Having attended seven out of the ten festivals, Brandy has developed a pretty good strategy for getting through the day in the most efficient way possible, which she would like to share with all of her readers so that they can more easily prepare for future festivals.

Rule Number One: Hit the ground running. Brandy always makes sure she hasn't eaten anything for at least twelve hours before the festival so that she can be sure she has enough room for all the deliciousness. Once in the gate, she immediately made a beeline for the Four Corners Tavern tent, which was serving a selection of dishes, desserts, and cocktails from their collection of restaurants (with an emphasis on their newest venture, Brickhouse Tavern, which recently opened just outside of Wrigley Field). This tent is always ready to go right as the festival opens, while others are still in prep mode. Brandy was able to quickly grab up some savory fry bread, a buffalo tuna cone, some boozy rainbow jello push pops, an adorable unicorn donut hole, and a Moscow Mule, all while others were still consulting their maps.




Rule Number Two: Eat on the go. Once she had a handful of goodies, it was time to find another tent to line up for. Veterans of the festival will often go straight for the Supreme Lobster tent, as it tends to accumulate the longest lines, but Brandy prefers to make her way around the perimeter of the festival first, as those tents tend to run low of food more quickly. Brandy headed for the Mariano's tasting pavilion, and just as she finished up her previous haul, she was ready to collect delicious items for her next round. The K-Pop Fun Time Wieners with "kim-cheeeeze" whiz from the Duck Inn were a definite favorite from this group.



Rule Number Three: Know who your friends are. The beginning of the day is the most important part, because it sets the pace for everything else. If one fills up too quickly, they'll be sluggish for the rest of the day, but if one goes too slowly, they risk being too full by the time the second session comes around. Brandy likes to review the locations of restaurants she knows she loves and plan her stops accordingly so as to waste as little time as possible. Honey Butter Fried Chicken is always going to be a great option, so she headed in the direction of their tent and got the bonus of a delicious hot dog from Bar Lupo, topped with bolognese, giardiniera, and ricotta, as well as a braised short rib slider with tomato jam and truffle aioli from Pearl Brasserie.



Rule Number Four: If you don't love it, don't finish it. Pacing is key, especially when some of the restaurants seem to be trying to out do each other with portion sizes. Brandy spotted Marchesa serving a mini bowl of steamed mussels, which on first glance seemed like a lot of food, but was actually a manageable size once one had removed all the meat from the shells. She greatly admired the bravery of serving mussels at an event such as this one, where the temptation is to present a perfect one bite dish.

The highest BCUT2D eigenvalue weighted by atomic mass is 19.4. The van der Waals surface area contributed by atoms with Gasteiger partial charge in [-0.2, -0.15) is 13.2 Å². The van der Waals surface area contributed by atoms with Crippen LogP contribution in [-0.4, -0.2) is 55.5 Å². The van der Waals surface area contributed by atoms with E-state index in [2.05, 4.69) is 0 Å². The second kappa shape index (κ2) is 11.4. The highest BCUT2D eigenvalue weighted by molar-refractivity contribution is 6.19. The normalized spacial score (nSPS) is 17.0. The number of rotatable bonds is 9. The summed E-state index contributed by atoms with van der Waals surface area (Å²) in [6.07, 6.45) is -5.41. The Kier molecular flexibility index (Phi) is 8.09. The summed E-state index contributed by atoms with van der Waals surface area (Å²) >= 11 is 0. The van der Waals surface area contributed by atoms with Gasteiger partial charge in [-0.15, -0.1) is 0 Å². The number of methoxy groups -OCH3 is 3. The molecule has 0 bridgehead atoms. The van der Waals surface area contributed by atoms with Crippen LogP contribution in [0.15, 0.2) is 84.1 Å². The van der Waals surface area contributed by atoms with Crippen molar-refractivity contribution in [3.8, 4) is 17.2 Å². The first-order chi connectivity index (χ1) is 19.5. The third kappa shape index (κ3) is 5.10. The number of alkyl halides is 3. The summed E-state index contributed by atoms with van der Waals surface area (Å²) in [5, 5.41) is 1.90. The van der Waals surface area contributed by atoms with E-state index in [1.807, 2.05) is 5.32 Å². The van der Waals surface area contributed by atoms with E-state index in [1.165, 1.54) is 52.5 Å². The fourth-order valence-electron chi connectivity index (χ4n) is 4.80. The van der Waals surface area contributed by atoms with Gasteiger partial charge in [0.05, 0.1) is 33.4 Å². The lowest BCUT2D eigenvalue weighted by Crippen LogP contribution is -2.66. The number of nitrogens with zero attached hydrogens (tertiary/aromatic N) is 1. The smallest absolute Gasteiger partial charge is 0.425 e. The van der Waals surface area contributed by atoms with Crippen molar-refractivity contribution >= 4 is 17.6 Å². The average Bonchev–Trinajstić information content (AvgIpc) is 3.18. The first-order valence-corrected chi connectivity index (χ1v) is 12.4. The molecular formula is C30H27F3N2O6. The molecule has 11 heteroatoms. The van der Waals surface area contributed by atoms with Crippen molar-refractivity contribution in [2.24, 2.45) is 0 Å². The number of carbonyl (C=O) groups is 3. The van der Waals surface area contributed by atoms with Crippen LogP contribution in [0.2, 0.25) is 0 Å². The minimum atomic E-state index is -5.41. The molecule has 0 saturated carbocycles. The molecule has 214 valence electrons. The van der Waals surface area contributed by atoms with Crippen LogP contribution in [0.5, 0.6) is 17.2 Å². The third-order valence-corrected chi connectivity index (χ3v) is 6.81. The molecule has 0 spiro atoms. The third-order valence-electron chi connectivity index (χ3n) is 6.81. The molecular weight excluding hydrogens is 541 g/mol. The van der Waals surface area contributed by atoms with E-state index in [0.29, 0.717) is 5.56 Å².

Rule Number Five: Take breaks and stay hydrated. There are plenty of oases to be found outside of the more obvious seating areas. 8 Hospitality offered some bar tables and chairs along with cocktails and a truffle and pheasant pie. Counter Culture Coffee had created a pop up cafe, where they were offering everything from cups of cold brew to shots of espresso to give attendees a much needed boost of energy. Thermador had set up a comfy lounge area, offering people pieces of bacon dipped in either chocolate or caramel as a quick snack. Patron had the most impressive spot, right in the middle of the festival, where bartenders were slinging a variety of tequila cocktails.




Rule Number Six: Wait to get sweets until you're almost full. With most of the dishes at Chicago Gourmet being savory, a sweet treat can make quite a difference to one's overwhelmed palate. After sampling a slightly sweet braised beef brisket with sweet potato puree, pickled slaw, and apple jam from Promontory, Brandy found herself craving things with even more sweetness, so she headed to the desserts pavilion. There she found Bittersweet Pastry shop serving up butterscotch brownies, Bang Bang Pie handing out cups of fresh blueberry crisp, and Beacon Tavern presenting a beautiful hazelnut and chocolate layered cake.




Rule Number Seven: Hit the demos before you hit the wall. As Brandy does most years, she headed to the main stage demos while the tents transitioned from the first to the second sessions. Comfortably seated, she watched as Stephanie Izard and Sarah Grueneberg teamed up to make dumplings and pasta (with some assistance from Billy Dec), followed by Art Smith and Lorena Garcia exuding their sass and charm with some Southern/Latin fusion food.




Rule Number Eight: Find the most creative and refreshing dishes to finish out the day with. The second session can be the most challenging part of the day as fatigue sets in and the alcohol starts to seep into the blood stream, but finding new and exciting things can help keep the mind sharp. Brandy really loved her visit to the vegetarian themed tent, where Filini was serving up a gnocci with butternut squash and brown sage butter and Baptiste and Bottle offered a delicata squash with escarole, apple mostarda, and a chili seed romesco. Across the lawn, there was a fried sweetbread from Osteria Langhe, something one wouldn't normally expect to see at such an event, but a welcome surprise. Stings (Brandy's newly discovered go to for ramen) presented a wonderfully refreshing cucumber salad, which was a blessing of a palate cleanser after a day of snacking of such rich fair.




It certainly was a celebration of decadence at this year's Chicago Gourmet, but with her game plan at the ready, Brandy once again survived a long but exuberant day of food and drink. "It's a good thing they only do this once a year," she sighed as she headed out of the park, "I don't know if I could survive doing this even six months apart."

Don't forget, lots more pictures from the festival are available for browsing on our Facebook page!

The writers of this blog were given free admission to this event in order to facilitate the writing of this post.